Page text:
Ontario to extend state of emergency, despite ‘glimmer of light’ in numbers: Ford
Compliance & Enforcement Health & Safety Human Resources Coronavirus COVID-19 Emergency Ford PPE
Province's supply of personal protective equipment now in better state
By Allison Jones
TORONTO — Premier Doug Ford says the Ontario legislature will sit Tuesday to extend a state of emergency by another 28 days.
Ford says while there is a “glimmer of light” from some encouraging figures on the province’s fight against COVID-19, it is too early to start lifting any restrictions.
Ontario is reporting 421 new COVID-19 cases today and 17 new deaths.
That brings the province to a total of 7,470 cases, including 291 deaths and 3,357 cases that have been resolved.
It’s an increase of six per cent over Sunday’s total, continuing a relatively low growth rate over the past several days.
Ford also says the province’s supply of personal protective equipment is much better now than when he recently warned it was in danger of running out. He says the province has acquired more surgical masks, N95 masks and ventilators.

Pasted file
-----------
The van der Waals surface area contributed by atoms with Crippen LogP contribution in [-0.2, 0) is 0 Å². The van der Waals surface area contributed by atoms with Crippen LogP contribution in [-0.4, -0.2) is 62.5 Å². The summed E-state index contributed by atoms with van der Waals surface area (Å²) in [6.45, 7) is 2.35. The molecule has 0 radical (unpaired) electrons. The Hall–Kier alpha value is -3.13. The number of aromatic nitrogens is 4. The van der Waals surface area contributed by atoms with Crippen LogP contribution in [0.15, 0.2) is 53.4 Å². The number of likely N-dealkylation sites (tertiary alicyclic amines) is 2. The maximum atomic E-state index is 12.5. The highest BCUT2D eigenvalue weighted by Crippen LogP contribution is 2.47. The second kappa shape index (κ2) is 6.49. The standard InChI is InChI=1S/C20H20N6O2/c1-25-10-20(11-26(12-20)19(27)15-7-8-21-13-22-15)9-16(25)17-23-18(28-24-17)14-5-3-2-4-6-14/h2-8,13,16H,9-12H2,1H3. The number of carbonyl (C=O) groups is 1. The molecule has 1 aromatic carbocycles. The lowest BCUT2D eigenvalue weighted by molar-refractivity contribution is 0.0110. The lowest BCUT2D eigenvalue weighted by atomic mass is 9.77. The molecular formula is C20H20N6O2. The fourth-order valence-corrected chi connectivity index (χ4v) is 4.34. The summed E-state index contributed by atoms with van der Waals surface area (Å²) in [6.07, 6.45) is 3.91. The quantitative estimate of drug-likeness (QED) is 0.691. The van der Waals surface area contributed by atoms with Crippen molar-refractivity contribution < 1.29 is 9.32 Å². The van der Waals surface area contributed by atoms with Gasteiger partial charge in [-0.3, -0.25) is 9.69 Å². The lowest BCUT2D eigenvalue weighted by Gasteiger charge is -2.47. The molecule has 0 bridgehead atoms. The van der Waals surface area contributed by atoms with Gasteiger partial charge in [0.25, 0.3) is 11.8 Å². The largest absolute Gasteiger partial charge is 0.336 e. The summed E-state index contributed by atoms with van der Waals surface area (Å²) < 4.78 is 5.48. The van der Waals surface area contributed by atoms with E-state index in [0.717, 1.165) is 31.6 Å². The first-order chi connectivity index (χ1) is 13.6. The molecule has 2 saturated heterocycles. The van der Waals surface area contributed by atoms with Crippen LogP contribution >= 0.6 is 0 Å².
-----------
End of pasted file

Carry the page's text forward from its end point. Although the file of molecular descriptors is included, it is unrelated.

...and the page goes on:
Ford has expressed frustration that Ontario has been testing for COVID-19 well below its capacity of 13,000 tests per day.
The province has said it will do 8,000 tests daily by Wednesday, but just over 5,000 were completed in the last 24 hours.
Outbreaks in long-term care homes
Meanwhile, there have been at least 89 COVID-19 outbreaks reported in long-term care homes across the province, with 741 residents and 430 staff members infected.
At least 120 residents have died in those outbreaks, or 41 per cent of all of the deaths in the province.
Some of the hardest-hit facilities include Pinecrest Nursing Home in Bobcaygeon, where 29 residents have died, Seven Oaks in Toronto, where 22 residents have died, Almonte Country Haven outside Ottawa, where 14 residents have died, and Anson Place in Hagersville in southwestern Ontario, where 13 residents have died.
Provincewide, the number of patients in hospital — 760 — rose slightly Monday, but rates of patients in intensive care and on ventilators remained relatively stable.
More than 800 health-care workers have tested positive for COVID-19, about 11 per cent of the total number of cases.